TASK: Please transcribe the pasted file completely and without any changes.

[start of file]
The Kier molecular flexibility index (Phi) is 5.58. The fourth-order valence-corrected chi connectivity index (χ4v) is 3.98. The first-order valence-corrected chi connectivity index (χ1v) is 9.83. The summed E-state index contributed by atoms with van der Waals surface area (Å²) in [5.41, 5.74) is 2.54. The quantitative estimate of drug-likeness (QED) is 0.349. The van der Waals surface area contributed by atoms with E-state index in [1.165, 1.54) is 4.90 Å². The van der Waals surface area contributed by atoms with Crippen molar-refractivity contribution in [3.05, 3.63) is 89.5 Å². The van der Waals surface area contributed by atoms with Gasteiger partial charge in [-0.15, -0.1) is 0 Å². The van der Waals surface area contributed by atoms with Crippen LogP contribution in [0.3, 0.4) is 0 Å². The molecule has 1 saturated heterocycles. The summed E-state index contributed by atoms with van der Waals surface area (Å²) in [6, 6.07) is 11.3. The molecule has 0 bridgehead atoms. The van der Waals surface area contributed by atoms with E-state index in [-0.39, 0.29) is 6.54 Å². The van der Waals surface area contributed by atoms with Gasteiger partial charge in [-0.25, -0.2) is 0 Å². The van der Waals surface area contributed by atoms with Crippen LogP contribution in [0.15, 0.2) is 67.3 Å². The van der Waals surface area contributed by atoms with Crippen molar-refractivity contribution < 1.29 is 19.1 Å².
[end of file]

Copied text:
The Kier molecular flexibility index (Phi) is 5.58. The fourth-order valence-corrected chi connectivity index (χ4v) is 3.98. The first-order valence-corrected chi connectivity index (χ1v) is 9.83. The summed E-state index contributed by atoms with van der Waals surface area (Å²) in [5.41, 5.74) is 2.54. The quantitative estimate of drug-likeness (QED) is 0.349. The van der Waals surface area contributed by atoms with E-state index in [1.165, 1.54) is 4.90 Å². The van der Waals surface area contributed by atoms with Crippen molar-refractivity contribution in [3.05, 3.63) is 89.5 Å². The van der Waals surface area contributed by atoms with Gasteiger partial charge in [-0.15, -0.1) is 0 Å². The van der Waals surface area contributed by atoms with Crippen LogP contribution in [0.3, 0.4) is 0 Å². The molecule has 1 saturated heterocycles. The summed E-state index contributed by atoms with van der Waals surface area (Å²) in [6, 6.07) is 11.3. The molecule has 0 bridgehead atoms. The van der Waals surface area contributed by atoms with E-state index in [-0.39, 0.29) is 6.54 Å². The van der Waals surface area contributed by atoms with Gasteiger partial charge in [-0.25, -0.2) is 0 Å². The van der Waals surface area contributed by atoms with Crippen LogP contribution in [0.15, 0.2) is 67.3 Å². The van der Waals surface area contributed by atoms with Crippen molar-refractivity contribution < 1.29 is 19.1 Å².